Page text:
Hybrid tech will save V12s along with the polar bears.
Hybrids have long held a negative image in the minds of gearheads. Underpowered engines, strange brake feel, the unnerving silence of the engine shutting off as if it had its own mind, and acceleration slow enough to make the gas pedal feel like a floor mat are all things that ruin the fun for hybrids. However, if sales numbers are indicators of anything, they confirm that hybrids aren’t going anywhere soon. What’s more is that newer hybrid technology is being used to make better cars instead of robbing them of a pulse.
Scientists, experts, and people who preface their names with “Dr.” tell us that oil will eventually run out. There isn’t really any indication of when this will happen, but hybrids represent the first steps towards trying to wean our petrol addiction with electric methadone, or to at least supplement our gas stash and get a real kick out of the cocktail. Duel-fuel powertrains have existed since the 1900’s when Ferdinand Porsche (Yes, the same guy who’s genius brought us the Porsche 911) created the world’s first gas-electric hybrid called the Lohner-Porsche Mixte Hybrid. The technology had been used afterwards in a few applications but was very far from being mainstream. This all changed in the early 2000s.
In 2008, the average price of a gallon of regular in the U.S. peaked at $4.43 per gallon, after steadily rising from its low in 2000. To respond, Toyota released the Prius for U.S. sale in 2000 after Honda had given America the Insight just a year prior. The first generation Prius wasn’t a huge success, but it did prove that a quality hybrid could be mass-produced. Toyota took notes and moved onto the second generation Prius. After a slow first year of sales, the second gen became a rock star in 2004 as Californians embraced the car with open arms. The time between 2005 to 2015 represents most of the car’s growth and by July 2015, the Prius Empire had expanded to 5.2 million units.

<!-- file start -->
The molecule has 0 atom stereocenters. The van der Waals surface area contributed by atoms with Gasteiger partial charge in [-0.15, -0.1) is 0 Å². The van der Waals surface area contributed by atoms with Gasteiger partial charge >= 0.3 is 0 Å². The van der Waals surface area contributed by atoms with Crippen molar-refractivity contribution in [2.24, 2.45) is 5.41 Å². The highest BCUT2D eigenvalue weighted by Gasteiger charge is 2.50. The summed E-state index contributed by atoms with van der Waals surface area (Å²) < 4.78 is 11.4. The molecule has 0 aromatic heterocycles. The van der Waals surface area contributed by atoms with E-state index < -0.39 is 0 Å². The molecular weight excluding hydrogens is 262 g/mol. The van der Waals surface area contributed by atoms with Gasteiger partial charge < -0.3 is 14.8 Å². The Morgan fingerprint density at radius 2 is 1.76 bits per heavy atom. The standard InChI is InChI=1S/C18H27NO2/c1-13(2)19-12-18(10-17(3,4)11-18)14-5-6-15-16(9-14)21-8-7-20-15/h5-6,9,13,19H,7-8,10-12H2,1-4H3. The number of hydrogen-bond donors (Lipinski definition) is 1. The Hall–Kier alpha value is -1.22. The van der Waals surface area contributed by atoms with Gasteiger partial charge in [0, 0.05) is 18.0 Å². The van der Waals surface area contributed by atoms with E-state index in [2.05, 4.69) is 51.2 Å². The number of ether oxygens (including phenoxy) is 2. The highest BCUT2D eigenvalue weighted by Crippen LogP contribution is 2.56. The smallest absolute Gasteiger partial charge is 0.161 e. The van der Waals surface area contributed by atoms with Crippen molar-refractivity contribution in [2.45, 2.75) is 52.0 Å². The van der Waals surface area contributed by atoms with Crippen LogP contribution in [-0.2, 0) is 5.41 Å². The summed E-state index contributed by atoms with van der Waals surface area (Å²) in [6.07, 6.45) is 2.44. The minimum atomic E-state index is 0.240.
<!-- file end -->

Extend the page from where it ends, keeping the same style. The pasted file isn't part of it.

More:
On the opposite end of the spectrum were competition-hungry F1 racing teams. FIA (Like FIFA or NFL but for F1) was also concerned about the environment and wanted a solution. In 2009, they allowed teams to compete with KERS, or Kinetic Energy Recovery Systems, which used either mechanical contraptions or electric motors to capture energy from braking and use the extra energy as a boost when accelerating. Much like the case of active aerodynamics, KERS evolved from F1 and was added to a new class of supercar including the McLaren P1, Ferrari LaFerrari, and Porsche 918. Jeremy Clarkson famously stated that he loved the gas-electric drivetrain of the McLaren P1.
According to him, it was like “weaponizing a wind farm” because it took something good for the environment and made the car faster. Clarkson's TV counterpart, Richard Hammond, got other ideas about the technology when he tested the Porsche 918. According to him, “McLaren and Ferrari has used hybrid technology to liven up the supercar today, but Porsche has used hybrid technology to save the supercar for tomorrow.” The future has always been like staring into a murky pond, but as the sediment settles and our sight clears, let us hope that the hybrid technology pioneered by the Prius and improved by supercars can allow us to keep the cars we love for tomorrow while simultaneously making them better today.